|Best used: In AM||Caution: Sensitive skin||Best for: Protection under sunscreen|
|Comments: Excellent antioxidant||Mode of action: Antioxidant||Science Score:|
What are ferulic acid benefits?
This is one of the top 5 skin care ‘actives’ prescribed for anti-aging. Such as –
- Help with wrinkles & lines as it protects your skin from extrinsic ageing.
- Reduces the potential for skin laxity as it protects collagen
- Reduces inflammation & oxidative stress, and in theory can reduce severity of outbreaks
- Reduces skin pigmentation, melasma & brown spots by attenuating the oxidative effects of light
- Boosts the effects of other antioxidants including ascorbic acid & tocopherol
What is the science behind Ferulic acid?
This antioxidant is found in many foods including oats & fruits. Antioxidants protect skin from ‘free radicals.’ Ferulic acid is often combined with other free-radical scavengers including ascorbic acid & vitamin E / tocopherol. These molecules mop up potentially harmful molecules caused by UV radiation, smoking & environmental pollutants. Think of skin care as protective barriers. The first should be a protective physical barrier, for example a hat. The second barrier is sunscreen, either a physical or chemical. The last line of defence is an antioxidant.
How do I incorporate ferulic acid in my skin care routine?
Best applied in the AM (can be used PM- twice daily), apply to exposed areas; face, neck & decolletage. Best used under sun protection. Depending on the formulation a small amount can go a long way.
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Does Ferulic Acid lighten skin?
Ferulic acid is a powerful natural antioxidant that’s best used in tandem with other antioxidants including vitamin C & E. Unlike ascorbic acid which has a direct effect on pigment production, ferulic acid is often used in skin lightening and anti-aging products to protect against UV damage & not to suppress melanin production.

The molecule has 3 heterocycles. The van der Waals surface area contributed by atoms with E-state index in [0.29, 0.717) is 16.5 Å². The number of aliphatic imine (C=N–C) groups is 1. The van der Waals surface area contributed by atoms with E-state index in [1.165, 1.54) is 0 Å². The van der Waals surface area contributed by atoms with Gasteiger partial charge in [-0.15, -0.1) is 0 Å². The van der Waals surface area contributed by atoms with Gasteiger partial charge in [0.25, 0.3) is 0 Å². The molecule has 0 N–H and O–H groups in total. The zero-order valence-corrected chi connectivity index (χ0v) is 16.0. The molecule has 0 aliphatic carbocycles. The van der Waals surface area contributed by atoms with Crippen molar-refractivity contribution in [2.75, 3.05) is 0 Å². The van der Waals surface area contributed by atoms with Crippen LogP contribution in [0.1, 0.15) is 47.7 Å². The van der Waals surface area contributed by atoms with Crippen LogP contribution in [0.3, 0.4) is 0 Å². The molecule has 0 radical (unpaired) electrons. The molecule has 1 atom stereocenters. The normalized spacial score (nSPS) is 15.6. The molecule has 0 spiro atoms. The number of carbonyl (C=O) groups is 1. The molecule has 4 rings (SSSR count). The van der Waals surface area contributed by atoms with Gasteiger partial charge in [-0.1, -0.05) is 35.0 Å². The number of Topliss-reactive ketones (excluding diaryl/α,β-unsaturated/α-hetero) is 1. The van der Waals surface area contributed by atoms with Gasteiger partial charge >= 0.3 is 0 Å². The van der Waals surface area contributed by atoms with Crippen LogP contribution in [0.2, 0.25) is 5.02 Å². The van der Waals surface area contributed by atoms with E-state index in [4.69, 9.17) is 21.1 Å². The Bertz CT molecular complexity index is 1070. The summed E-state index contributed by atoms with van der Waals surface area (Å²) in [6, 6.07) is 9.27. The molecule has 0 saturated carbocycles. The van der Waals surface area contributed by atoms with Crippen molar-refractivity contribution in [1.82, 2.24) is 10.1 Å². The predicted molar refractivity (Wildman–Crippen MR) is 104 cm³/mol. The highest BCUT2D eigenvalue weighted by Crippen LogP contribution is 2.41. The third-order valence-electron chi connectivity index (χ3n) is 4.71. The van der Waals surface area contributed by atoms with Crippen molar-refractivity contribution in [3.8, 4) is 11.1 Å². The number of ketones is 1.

Does vitamin C require ferulic acid?
Vitamin C and E are both antioxidants and support each other. Adding that ferulic acid is another antioxidant which boosts and stabilizes both vitamin C & tocopherol. Having said this, stand-alone compounds are commonly found, so the answer is no, vitamin C does not require ferulic acid for stability.
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Can ferulic acid be added to retinol?
In theory this combination can be done, but these ingredients should be applied independently. Why? Ferulic acid is best as a protectant, namely applied in the morning to scavenge the UV rays that get through sunscreen. Retinol should be used in the evenings to repair damaged collagen. Besides, retinoids are sun sensitive.
What should not be used with ferulic acid?
Skin care acids such as lactic and glycolic acid should not be used with ferulic acid. AHA’s can markedly decrease the skin’s pH levels, which, in theory can affect the bioavailability of ferulic acid.
Who should be careful?
Caution in sensitive skin as this formulation may cause skin irritation. This is mostly due to Vitamin C, which is frequently combined with ferulic acid. If you do have sensitive skin you may want to moisturise 30 minutes before application. A test spot can be useful. Another hint is to start slowly, apply every second day & increase as tolerated. For patients with super sensitive skin, consider tocopherol or vitamin E as the antioxidant of choice for you. This has the least irritating potential.
What does a sensible skin care routine with ferulic acid look like?
Davin’s Skin Protip on Ferulic Acid
There are no head-to-head studies comparing high end brands like Skinceuticals to super affordable formulations like Timeless C+E+ Ferulic or The Ordinary (1/20 the cost of Skinceuticals). I am sure the high-end brands will not show a linear cost benefit ratio; the flipside is that The Ordinary consumer is not the same as the ‘luxury skincare’ consumer. Antioxidants, though important, are only the third line of defence, behind a physical barrier such as a hat, then sunscreen. If UV does not get into the dermal layer of skin, the requirement for an antioxidant diminishes.
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